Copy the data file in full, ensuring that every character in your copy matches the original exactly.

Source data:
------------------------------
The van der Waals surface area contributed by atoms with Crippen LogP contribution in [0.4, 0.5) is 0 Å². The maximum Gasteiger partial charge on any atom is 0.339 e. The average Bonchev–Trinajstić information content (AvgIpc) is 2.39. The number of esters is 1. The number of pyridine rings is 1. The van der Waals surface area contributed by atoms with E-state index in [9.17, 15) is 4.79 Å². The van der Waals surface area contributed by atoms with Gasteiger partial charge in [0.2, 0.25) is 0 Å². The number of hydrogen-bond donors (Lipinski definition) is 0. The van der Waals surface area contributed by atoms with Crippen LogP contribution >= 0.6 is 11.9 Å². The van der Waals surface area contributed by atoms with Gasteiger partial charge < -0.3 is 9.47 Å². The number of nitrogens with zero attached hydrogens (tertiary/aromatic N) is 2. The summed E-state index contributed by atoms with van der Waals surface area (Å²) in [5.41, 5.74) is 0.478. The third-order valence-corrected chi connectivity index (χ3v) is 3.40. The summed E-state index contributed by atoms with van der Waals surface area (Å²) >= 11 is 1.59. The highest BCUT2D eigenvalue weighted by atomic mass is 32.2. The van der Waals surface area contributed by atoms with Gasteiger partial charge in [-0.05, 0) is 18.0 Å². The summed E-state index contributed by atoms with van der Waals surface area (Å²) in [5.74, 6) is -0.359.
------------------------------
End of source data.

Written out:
The van der Waals surface area contributed by atoms with Crippen LogP contribution in [0.4, 0.5) is 0 Å². The maximum Gasteiger partial charge on any atom is 0.339 e. The average Bonchev–Trinajstić information content (AvgIpc) is 2.39. The number of esters is 1. The number of pyridine rings is 1. The van der Waals surface area contributed by atoms with E-state index in [9.17, 15) is 4.79 Å². The van der Waals surface area contributed by atoms with Gasteiger partial charge in [0.2, 0.25) is 0 Å². The number of hydrogen-bond donors (Lipinski definition) is 0. The van der Waals surface area contributed by atoms with Crippen LogP contribution >= 0.6 is 11.9 Å². The van der Waals surface area contributed by atoms with Gasteiger partial charge < -0.3 is 9.47 Å². The number of nitrogens with zero attached hydrogens (tertiary/aromatic N) is 2. The summed E-state index contributed by atoms with van der Waals surface area (Å²) in [5.41, 5.74) is 0.478. The third-order valence-corrected chi connectivity index (χ3v) is 3.40. The summed E-state index contributed by atoms with van der Waals surface area (Å²) >= 11 is 1.59. The highest BCUT2D eigenvalue weighted by atomic mass is 32.2. The van der Waals surface area contributed by atoms with Gasteiger partial charge in [-0.05, 0) is 18.0 Å². The summed E-state index contributed by atoms with van der Waals surface area (Å²) in [5.74, 6) is -0.359.